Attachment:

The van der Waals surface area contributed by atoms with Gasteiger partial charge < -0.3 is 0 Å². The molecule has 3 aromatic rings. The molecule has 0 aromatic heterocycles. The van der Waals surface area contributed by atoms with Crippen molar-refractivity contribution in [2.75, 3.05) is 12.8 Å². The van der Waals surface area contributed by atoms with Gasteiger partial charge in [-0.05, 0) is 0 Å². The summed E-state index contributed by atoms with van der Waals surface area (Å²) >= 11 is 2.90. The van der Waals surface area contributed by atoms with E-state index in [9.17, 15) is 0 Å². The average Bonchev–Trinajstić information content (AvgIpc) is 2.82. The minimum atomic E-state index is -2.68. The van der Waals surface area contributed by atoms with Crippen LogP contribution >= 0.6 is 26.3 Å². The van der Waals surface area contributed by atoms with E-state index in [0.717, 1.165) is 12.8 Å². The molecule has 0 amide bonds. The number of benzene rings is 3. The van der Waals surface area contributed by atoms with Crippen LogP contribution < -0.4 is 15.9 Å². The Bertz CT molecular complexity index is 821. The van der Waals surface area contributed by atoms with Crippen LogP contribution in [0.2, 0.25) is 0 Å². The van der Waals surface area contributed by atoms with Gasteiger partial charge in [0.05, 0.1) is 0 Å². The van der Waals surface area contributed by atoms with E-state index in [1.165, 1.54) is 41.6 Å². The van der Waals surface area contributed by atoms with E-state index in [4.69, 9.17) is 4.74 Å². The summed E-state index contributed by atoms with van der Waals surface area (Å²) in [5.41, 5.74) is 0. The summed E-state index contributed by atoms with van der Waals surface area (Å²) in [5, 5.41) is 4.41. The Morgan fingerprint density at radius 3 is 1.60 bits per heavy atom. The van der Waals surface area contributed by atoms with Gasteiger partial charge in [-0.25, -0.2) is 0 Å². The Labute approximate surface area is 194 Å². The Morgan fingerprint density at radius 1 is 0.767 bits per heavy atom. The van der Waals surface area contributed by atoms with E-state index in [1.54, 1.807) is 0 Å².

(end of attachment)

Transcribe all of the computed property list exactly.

The van der Waals surface area contributed by atoms with Gasteiger partial charge < -0.3 is 0 Å². The molecule has 3 aromatic rings. The molecule has 0 aromatic heterocycles. The van der Waals surface area contributed by atoms with Crippen molar-refractivity contribution in [2.75, 3.05) is 12.8 Å². The van der Waals surface area contributed by atoms with Gasteiger partial charge in [-0.05, 0) is 0 Å². The summed E-state index contributed by atoms with van der Waals surface area (Å²) >= 11 is 2.90. The van der Waals surface area contributed by atoms with E-state index in [9.17, 15) is 0 Å². The average Bonchev–Trinajstić information content (AvgIpc) is 2.82. The minimum atomic E-state index is -2.68. The van der Waals surface area contributed by atoms with Crippen LogP contribution >= 0.6 is 26.3 Å². The van der Waals surface area contributed by atoms with E-state index in [0.717, 1.165) is 12.8 Å². The molecule has 0 amide bonds. The number of benzene rings is 3. The van der Waals surface area contributed by atoms with Crippen LogP contribution < -0.4 is 15.9 Å². The Bertz CT molecular complexity index is 821. The van der Waals surface area contributed by atoms with Crippen LogP contribution in [0.2, 0.25) is 0 Å². The van der Waals surface area contributed by atoms with Gasteiger partial charge in [0.05, 0.1) is 0 Å². The van der Waals surface area contributed by atoms with E-state index in [1.165, 1.54) is 41.6 Å². The van der Waals surface area contributed by atoms with E-state index in [4.69, 9.17) is 4.74 Å². The summed E-state index contributed by atoms with van der Waals surface area (Å²) in [5.41, 5.74) is 0. The summed E-state index contributed by atoms with van der Waals surface area (Å²) in [5, 5.41) is 4.41. The Morgan fingerprint density at radius 3 is 1.60 bits per heavy atom. The van der Waals surface area contributed by atoms with Gasteiger partial charge in [-0.25, -0.2) is 0 Å². The Labute approximate surface area is 194 Å². The Morgan fingerprint density at radius 1 is 0.767 bits per heavy atom. The van der Waals surface area contributed by atoms with E-state index in [1.54, 1.807) is 0 Å².